Enough self-control not to need it

http://static.bloggingheads.tv/ramon/_live/players/player_v5.2-licensed.swf I just finished Willpower, the new book by psychologist Roy Baumeister and NYT columnist John Tierney. My overall take on the book is towards the end of this post. I first was introduced to the science of self-control via the Bloggingheads video above, which I highly recommend. The most fascinating bit to me was […]

Music as app

The New York Times on Bjork’s latest album, offered as an app/interactive experience: The traditional, linear version of “Biophilia,” released this month, can be downloaded from services like iTunes. The far more exciting option is to acquire the “Biophilia” program from the iPad App Store. Alas, the iPad is the only device that delivers the full […]

Will Google Reader save Google+? Or will G+ ruin RSS?

Becca Rosen has an interesting piece at The Atlantic on Google+: But two changes Google is making may put a bit of life back into the site. First, Google Reader, the company’s RSS aggregator, will soon be better integrated with the site. You’ll be able to share through Google+, not just through your Reader connections. For […]

More to markets than selfishness

My recent Atlantic review of Yochai Benkler’s new book on cooperation and selfishness is heavy on the assumption that evidence of our lack of selfishness poses a real problem for standard free-market models of human behavior. And it surely does. A couple bits from the review: The Penguin and the Leviathan seeks to dismantle the […]

Not all internet intellectuals are created equal

Evgeny Morozov has a brutal review of Jeff Jarvis’s latest book up at The New Republic. Here’s a quick bit: HAD JARVIS WRITTEN his book as self-parody—as a cunning attack on the narrow-mindedness of new media academics who trade in pronouncements so pompous, ahistorical, and vacuous that even the nastiest of post-modernists appear lucid and […]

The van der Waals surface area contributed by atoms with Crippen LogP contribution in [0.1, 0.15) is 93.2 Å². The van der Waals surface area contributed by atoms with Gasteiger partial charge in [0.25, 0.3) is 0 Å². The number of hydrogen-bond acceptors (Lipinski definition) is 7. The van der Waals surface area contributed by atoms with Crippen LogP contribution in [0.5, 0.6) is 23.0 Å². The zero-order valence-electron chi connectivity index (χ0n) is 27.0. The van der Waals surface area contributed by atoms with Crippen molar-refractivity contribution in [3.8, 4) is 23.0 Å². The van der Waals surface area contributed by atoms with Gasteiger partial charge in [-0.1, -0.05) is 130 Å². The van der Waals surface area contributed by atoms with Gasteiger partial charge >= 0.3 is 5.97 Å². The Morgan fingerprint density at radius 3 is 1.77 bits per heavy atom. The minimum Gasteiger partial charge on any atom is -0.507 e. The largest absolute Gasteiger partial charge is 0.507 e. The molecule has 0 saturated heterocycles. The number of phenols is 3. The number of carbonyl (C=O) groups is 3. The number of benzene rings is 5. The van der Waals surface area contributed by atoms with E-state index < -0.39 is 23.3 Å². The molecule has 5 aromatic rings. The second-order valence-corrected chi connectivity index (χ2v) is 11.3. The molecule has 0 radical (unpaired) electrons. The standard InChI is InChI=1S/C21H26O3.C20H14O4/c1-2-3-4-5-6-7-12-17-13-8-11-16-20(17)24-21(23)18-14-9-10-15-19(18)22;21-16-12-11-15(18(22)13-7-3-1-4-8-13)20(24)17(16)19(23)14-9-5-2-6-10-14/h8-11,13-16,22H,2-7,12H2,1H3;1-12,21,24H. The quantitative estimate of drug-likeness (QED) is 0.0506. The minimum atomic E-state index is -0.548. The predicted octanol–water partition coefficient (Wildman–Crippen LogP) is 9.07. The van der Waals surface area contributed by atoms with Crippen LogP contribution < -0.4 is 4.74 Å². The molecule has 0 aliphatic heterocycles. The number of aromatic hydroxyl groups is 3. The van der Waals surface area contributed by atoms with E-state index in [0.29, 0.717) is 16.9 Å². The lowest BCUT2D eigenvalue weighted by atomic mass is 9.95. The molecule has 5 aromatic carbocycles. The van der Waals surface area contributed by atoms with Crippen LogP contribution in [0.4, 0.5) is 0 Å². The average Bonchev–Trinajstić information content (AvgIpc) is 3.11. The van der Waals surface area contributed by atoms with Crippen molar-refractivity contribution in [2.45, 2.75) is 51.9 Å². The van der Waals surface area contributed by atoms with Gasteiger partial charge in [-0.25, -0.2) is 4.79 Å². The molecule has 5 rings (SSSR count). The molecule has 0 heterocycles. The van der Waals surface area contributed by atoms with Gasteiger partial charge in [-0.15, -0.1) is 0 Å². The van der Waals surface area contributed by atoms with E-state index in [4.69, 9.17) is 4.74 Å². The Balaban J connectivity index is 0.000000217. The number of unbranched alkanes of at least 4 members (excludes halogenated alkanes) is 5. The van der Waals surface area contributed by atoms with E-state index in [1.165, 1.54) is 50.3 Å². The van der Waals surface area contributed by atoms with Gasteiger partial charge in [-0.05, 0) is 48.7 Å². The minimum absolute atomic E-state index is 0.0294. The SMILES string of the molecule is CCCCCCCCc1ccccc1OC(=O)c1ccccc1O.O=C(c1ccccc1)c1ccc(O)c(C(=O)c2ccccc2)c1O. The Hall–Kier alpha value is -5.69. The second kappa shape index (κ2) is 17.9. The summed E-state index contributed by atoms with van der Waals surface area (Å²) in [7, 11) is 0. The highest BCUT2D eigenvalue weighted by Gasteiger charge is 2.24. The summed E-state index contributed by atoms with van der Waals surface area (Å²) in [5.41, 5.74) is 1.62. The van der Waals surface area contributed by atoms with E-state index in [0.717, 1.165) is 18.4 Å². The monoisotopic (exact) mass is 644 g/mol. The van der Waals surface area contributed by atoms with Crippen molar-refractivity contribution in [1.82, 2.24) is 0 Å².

Review: The Penguin and the Leviathan

I have a review of Yochai Benkler’s new book up at The Atlantic today. Here’s the gist: Benkler had described and classified the possible motivations driving Wikipedians in his 2006 tome The Wealth of Networks, in which he analyzed the Internet’s impact on the economics of information. In his new book, The Penguin and the Leviathan, Benkler […]

The case for mockery

Note: this is NOT an endorsement of mocking your political opponents. But Karl Smith has a post at Modeled Behavior from a few days back that I want to address. He writes: Krugman mocks James Pethokoukis’s reply on business uncertainty and the recovery. I think that mocking is not the best strategy for getting people to give […]

Slouching toward Winklevi

My original post lamenting our potential “Age of the Winlevi” is here. And here’s the latest evidence: Kickstarter is a cool website that you may have heard about. Basically people with ideas can propose them on the site, and then raise funds from a distributed network of Kickstarter readers. It’s not a revolutionary concept, people […]